Legislation long pushed by the National Rifle Association that would allow people who are permitted to carry concealed guns in their home state to carry in every other state — regardless of local restrictions — stands a better chance than ever before of becoming federal law.

John Cornyn of Texas, the second-ranking Republican in the Senate, introduced a new version of a national “reciprocity” bill with 31 GOP co-sponsors on Monday. With a similar measure enjoying strong support in the House, and with President Donald Trump seemingly eager to support the NRA, the bill’s chances may rest on whether Senate Democrats can muster enough opposition to defeat it.

Cornyn told The Trace that he is “hopeful” the bill will receive support from enough Democrats to clear a 60-vote filibuster-proof threshold.

“All it is is a driver’s license for concealed carry,” Cornyn said. “If you can drive in Texas, you can drive in New York and follow New York laws.”

A Senate vote could be close. In 2013, in a vote that received limited attention amid a more prominent fight over tightening background check laws, 13 Democrats voted for a version of Cornyn’s bill. Seven of those senators — Jon Tester of Montana; Joe Manchin of West Virginia; Joe Donnelly of Indiana; Heidi Heitkamp of North Dakota; Martin Heinrich and Tom Udall of New Mexico; and Mark Warner of Virginia — remain in office.

Udall told The Trace that the 2013 vote reflects his general support for the concept of concealed carry reciprocity. The other Democratic senators who previously supported national reciprocity either did not respond to a request for comment or refused to comment, saying they had not reviewed the new legislation.

Senator Chris Murphy, a Connecticut Democrat who has led previous efforts in the Senate to tighten gun laws, is opposed to the bill.

“It’s playing down to the lowest common denominator,” he told The Trace.

The bill would allow any person “entitled and not prohibited from carrying a concealed firearm” in their home state to carry in other states, regardless of whether they meet permitting requirements in that state.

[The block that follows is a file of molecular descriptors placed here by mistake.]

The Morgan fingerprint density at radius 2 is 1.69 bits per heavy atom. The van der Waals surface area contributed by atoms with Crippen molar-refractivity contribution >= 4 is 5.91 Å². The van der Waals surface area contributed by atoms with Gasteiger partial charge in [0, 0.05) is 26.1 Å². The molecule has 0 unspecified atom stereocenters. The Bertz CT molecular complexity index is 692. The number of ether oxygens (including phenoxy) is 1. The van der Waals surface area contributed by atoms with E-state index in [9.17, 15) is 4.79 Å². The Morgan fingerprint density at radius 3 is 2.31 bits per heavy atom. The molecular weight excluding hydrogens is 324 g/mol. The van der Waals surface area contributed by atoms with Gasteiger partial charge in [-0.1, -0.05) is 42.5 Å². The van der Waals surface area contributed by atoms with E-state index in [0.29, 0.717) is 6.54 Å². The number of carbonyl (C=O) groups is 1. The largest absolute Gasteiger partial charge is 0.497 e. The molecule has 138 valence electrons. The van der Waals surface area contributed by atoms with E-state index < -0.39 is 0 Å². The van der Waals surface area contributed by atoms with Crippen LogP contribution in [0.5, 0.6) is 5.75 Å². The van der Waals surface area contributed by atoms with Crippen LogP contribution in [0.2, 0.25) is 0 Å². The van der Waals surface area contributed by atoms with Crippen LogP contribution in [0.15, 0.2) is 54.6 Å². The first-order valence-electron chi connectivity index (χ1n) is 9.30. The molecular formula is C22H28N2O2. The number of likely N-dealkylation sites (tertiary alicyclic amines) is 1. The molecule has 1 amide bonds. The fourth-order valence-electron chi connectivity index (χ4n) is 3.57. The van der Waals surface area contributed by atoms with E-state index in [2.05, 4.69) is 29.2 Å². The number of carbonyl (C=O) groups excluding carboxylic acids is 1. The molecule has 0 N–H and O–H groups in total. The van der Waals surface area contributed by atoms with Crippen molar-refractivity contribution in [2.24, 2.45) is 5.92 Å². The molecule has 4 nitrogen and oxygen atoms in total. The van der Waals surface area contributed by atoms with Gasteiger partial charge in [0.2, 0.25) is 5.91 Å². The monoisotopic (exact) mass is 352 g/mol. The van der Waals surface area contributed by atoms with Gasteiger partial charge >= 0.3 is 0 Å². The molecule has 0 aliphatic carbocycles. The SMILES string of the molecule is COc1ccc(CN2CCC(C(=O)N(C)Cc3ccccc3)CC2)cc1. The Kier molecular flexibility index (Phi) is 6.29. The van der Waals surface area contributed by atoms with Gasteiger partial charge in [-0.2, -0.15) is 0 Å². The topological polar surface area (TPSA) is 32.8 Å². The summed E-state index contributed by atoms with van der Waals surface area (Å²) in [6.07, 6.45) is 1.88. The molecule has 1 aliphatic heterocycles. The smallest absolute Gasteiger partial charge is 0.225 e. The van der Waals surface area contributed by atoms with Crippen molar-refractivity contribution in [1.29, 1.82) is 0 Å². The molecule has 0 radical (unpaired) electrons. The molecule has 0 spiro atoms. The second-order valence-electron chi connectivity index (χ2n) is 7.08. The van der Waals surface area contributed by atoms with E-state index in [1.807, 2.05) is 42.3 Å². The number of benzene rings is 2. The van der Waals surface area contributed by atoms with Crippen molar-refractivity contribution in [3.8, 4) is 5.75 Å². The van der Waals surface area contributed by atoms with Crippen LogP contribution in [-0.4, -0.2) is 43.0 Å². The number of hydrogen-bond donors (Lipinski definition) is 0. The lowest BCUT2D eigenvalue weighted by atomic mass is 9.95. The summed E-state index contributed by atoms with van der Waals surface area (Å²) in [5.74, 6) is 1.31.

The differences between those requirements can be vast. Eleven states do not require any permit at all to carry a concealed gun in public, following New Hampshire’s enactment of a new law last week. Other states, like North Carolina and Ohio (among others), require would-be license holders to take firearms classes. And still others, like New York, impose so many restrictions that it can be nearly impossible to obtain a license.

On many other issues, from abortion to voting rights, Republicans have asserted the right of states to make their own laws, independent of the federal government. The Cornyn bill, if adopted, would be a significant departure from that ideology.

“The idea that Texas’s laws on guns should apply to Connecticut or New Hampshire or Vermont is absurd given Republicans’ traditional position on states’ rights,” Murphy said. “So we’ve got to call Republicans out for their hypocrisy.”

New York’s attorney general, Eric Schneiderman, a Democrat, previously told The Trace that a national reciprocity law would “undermine the core principles of federalism, the traditional police powers of state governments, and the safety of law enforcement officers across the country.”

The bill does make some allowances for local laws and ordinances. Out-of-state conceal-carry holders would still need to obey local restrictions on carrying guns in government buildings or schools, for example.

Many of the Democratic senators who previously supported national concealed-carry reciprocity are up for re-election in 2018. They will likely face lobbying from the NRA and other gun groups to support the bill. Their position this time may depend on how much pressure they receive from opponents of the measure, including groups like Americans for Responsible Solutions, headed by former U.S. Representative Gabby Giffords of Arizona and her husband, the astronaut Mark Kelly. The group held a news conference on Tuesday to express opposition.

Senate Minority Leader Chuck Schumer on Tuesday stopped short of saying he will urge fellow Democrats to oppose the bill, though he criticized the measure.

“I will certainly oppose it, and I would hope we would oppose it,” he said.

Senator Dianne Feinstein, a California Democrat, told The Trace that passing such a bill would be the “worst thing” she could imagine the Senate doing this year.

Murphy said he doesn’t think supporters of the legislation can muster 60 votes to overcome a filibuster.

In a bid to appeal to Democrats, Cornyn’s bill does not contain some of the more controversial provisions in a companion House proposal introduced by Representative Richard Hudson, a North Carolina Republican. Unlike the House bill, the Senate measure would not allow people to use an out-of-state permit to carry a gun in their own state, a loophole through which gun owners could duck more restrictive local laws. Cornyn’s bill also differs from Hudson’s bill by excluding provisions that would repeal a federal law creating gun-free school zones and allow people with out-of-state permits to personally sue police officers for damages that might result from being questioned about their weapons.

“They removed some of the harsher edges, but I wouldn’t overstate the importance” of those exclusions, said Lindsay Nichols, senior attorney at the Law Center to Prevent Gun Violence. “It’s pretty much doing the same thing.”

Cornyn said he does not expect his bill to receive consideration by the full Senate or by the Judiciary Committee before lawmakers tackle top Republican priorities, including repealing the Affordable Care Act and enacting tax cuts.